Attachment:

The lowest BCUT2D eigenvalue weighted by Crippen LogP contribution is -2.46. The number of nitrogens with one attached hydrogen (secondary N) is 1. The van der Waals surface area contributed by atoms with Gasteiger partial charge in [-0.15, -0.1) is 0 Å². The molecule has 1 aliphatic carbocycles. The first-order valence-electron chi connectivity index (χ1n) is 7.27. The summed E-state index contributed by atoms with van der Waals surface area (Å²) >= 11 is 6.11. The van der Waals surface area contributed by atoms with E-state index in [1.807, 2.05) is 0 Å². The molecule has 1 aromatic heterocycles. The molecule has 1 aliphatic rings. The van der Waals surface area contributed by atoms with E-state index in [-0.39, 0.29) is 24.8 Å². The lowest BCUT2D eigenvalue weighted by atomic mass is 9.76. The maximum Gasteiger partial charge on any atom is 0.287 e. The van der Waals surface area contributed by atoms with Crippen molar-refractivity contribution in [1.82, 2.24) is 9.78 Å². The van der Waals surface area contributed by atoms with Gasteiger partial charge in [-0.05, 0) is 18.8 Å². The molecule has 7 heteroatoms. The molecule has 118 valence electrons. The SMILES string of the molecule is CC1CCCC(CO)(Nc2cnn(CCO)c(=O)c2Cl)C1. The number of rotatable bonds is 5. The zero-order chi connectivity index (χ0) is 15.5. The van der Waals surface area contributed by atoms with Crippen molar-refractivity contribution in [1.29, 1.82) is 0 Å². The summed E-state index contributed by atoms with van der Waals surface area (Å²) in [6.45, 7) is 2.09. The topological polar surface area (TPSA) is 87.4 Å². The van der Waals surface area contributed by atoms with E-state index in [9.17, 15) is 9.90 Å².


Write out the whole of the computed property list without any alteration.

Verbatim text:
The lowest BCUT2D eigenvalue weighted by Crippen LogP contribution is -2.46. The number of nitrogens with one attached hydrogen (secondary N) is 1. The van der Waals surface area contributed by atoms with Gasteiger partial charge in [-0.15, -0.1) is 0 Å². The molecule has 1 aliphatic carbocycles. The first-order valence-electron chi connectivity index (χ1n) is 7.27. The summed E-state index contributed by atoms with van der Waals surface area (Å²) >= 11 is 6.11. The van der Waals surface area contributed by atoms with E-state index in [1.807, 2.05) is 0 Å². The molecule has 1 aromatic heterocycles. The molecule has 1 aliphatic rings. The van der Waals surface area contributed by atoms with E-state index in [-0.39, 0.29) is 24.8 Å². The lowest BCUT2D eigenvalue weighted by atomic mass is 9.76. The maximum Gasteiger partial charge on any atom is 0.287 e. The van der Waals surface area contributed by atoms with Crippen molar-refractivity contribution in [1.82, 2.24) is 9.78 Å². The van der Waals surface area contributed by atoms with Gasteiger partial charge in [-0.05, 0) is 18.8 Å². The molecule has 7 heteroatoms. The molecule has 118 valence electrons. The SMILES string of the molecule is CC1CCCC(CO)(Nc2cnn(CCO)c(=O)c2Cl)C1. The number of rotatable bonds is 5. The zero-order chi connectivity index (χ0) is 15.5. The van der Waals surface area contributed by atoms with Crippen molar-refractivity contribution in [1.29, 1.82) is 0 Å². The summed E-state index contributed by atoms with van der Waals surface area (Å²) in [6.45, 7) is 2.09. The topological polar surface area (TPSA) is 87.4 Å². The van der Waals surface area contributed by atoms with E-state index in [9.17, 15) is 9.90 Å².